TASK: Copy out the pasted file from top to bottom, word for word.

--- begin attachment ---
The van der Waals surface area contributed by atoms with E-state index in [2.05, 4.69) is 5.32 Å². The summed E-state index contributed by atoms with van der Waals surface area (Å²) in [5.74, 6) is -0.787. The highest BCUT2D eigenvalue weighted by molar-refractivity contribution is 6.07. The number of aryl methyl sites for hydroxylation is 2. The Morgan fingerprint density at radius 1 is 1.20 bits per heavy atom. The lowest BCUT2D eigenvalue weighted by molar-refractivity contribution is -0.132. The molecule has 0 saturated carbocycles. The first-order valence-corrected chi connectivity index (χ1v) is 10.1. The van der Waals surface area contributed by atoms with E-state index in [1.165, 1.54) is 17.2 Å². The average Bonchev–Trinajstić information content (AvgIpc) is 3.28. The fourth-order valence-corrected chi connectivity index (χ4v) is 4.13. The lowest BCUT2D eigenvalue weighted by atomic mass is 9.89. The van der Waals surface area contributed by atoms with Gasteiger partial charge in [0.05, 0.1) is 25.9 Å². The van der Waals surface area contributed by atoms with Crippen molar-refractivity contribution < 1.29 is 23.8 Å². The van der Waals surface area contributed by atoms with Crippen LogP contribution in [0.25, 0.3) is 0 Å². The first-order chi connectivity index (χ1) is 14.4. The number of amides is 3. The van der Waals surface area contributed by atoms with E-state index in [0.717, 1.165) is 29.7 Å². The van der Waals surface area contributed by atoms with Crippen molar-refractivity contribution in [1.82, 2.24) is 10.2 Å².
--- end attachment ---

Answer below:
The van der Waals surface area contributed by atoms with E-state index in [2.05, 4.69) is 5.32 Å². The summed E-state index contributed by atoms with van der Waals surface area (Å²) in [5.74, 6) is -0.787. The highest BCUT2D eigenvalue weighted by molar-refractivity contribution is 6.07. The number of aryl methyl sites for hydroxylation is 2. The Morgan fingerprint density at radius 1 is 1.20 bits per heavy atom. The lowest BCUT2D eigenvalue weighted by molar-refractivity contribution is -0.132. The molecule has 0 saturated carbocycles. The first-order valence-corrected chi connectivity index (χ1v) is 10.1. The van der Waals surface area contributed by atoms with E-state index in [1.165, 1.54) is 17.2 Å². The average Bonchev–Trinajstić information content (AvgIpc) is 3.28. The fourth-order valence-corrected chi connectivity index (χ4v) is 4.13. The lowest BCUT2D eigenvalue weighted by atomic mass is 9.89. The van der Waals surface area contributed by atoms with Gasteiger partial charge in [0.05, 0.1) is 25.9 Å². The van der Waals surface area contributed by atoms with Crippen molar-refractivity contribution < 1.29 is 23.8 Å². The van der Waals surface area contributed by atoms with Crippen LogP contribution in [0.25, 0.3) is 0 Å². The first-order chi connectivity index (χ1) is 14.4. The number of amides is 3. The van der Waals surface area contributed by atoms with E-state index in [0.717, 1.165) is 29.7 Å². The van der Waals surface area contributed by atoms with Crippen molar-refractivity contribution in [1.82, 2.24) is 10.2 Å².